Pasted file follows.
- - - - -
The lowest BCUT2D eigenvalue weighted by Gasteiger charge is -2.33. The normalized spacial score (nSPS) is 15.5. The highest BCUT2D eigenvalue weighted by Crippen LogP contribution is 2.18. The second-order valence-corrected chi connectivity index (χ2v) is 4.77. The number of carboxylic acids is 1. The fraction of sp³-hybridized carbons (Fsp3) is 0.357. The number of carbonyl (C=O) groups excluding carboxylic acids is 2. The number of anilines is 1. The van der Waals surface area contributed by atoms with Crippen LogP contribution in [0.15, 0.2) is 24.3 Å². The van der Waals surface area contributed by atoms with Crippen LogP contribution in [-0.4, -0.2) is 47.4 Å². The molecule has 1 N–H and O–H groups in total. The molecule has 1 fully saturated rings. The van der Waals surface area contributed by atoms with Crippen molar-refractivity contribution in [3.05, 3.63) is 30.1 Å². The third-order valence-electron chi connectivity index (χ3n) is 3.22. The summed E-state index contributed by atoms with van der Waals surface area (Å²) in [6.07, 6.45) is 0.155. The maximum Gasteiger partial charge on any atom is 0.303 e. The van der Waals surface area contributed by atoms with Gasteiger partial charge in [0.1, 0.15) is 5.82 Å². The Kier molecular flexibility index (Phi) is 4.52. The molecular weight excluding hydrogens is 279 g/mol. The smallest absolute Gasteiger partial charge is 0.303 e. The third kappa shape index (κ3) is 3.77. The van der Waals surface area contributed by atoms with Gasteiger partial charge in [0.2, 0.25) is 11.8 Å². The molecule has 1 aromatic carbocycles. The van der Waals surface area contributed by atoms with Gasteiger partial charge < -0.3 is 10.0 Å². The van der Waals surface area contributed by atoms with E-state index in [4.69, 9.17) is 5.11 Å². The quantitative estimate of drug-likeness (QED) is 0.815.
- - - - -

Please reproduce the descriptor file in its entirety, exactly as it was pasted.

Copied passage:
The lowest BCUT2D eigenvalue weighted by Gasteiger charge is -2.33. The normalized spacial score (nSPS) is 15.5. The highest BCUT2D eigenvalue weighted by Crippen LogP contribution is 2.18. The second-order valence-corrected chi connectivity index (χ2v) is 4.77. The number of carboxylic acids is 1. The fraction of sp³-hybridized carbons (Fsp3) is 0.357. The number of carbonyl (C=O) groups excluding carboxylic acids is 2. The number of anilines is 1. The van der Waals surface area contributed by atoms with Crippen LogP contribution in [0.15, 0.2) is 24.3 Å². The van der Waals surface area contributed by atoms with Crippen LogP contribution in [-0.4, -0.2) is 47.4 Å². The molecule has 1 N–H and O–H groups in total. The molecule has 1 fully saturated rings. The van der Waals surface area contributed by atoms with Crippen molar-refractivity contribution in [3.05, 3.63) is 30.1 Å². The third-order valence-electron chi connectivity index (χ3n) is 3.22. The summed E-state index contributed by atoms with van der Waals surface area (Å²) in [6.07, 6.45) is 0.155. The maximum Gasteiger partial charge on any atom is 0.303 e. The van der Waals surface area contributed by atoms with Gasteiger partial charge in [0.1, 0.15) is 5.82 Å². The Kier molecular flexibility index (Phi) is 4.52. The molecular weight excluding hydrogens is 279 g/mol. The smallest absolute Gasteiger partial charge is 0.303 e. The third kappa shape index (κ3) is 3.77. The van der Waals surface area contributed by atoms with Gasteiger partial charge in [0.2, 0.25) is 11.8 Å². The molecule has 1 aromatic carbocycles. The van der Waals surface area contributed by atoms with Gasteiger partial charge < -0.3 is 10.0 Å². The van der Waals surface area contributed by atoms with E-state index in [4.69, 9.17) is 5.11 Å². The quantitative estimate of drug-likeness (QED) is 0.815.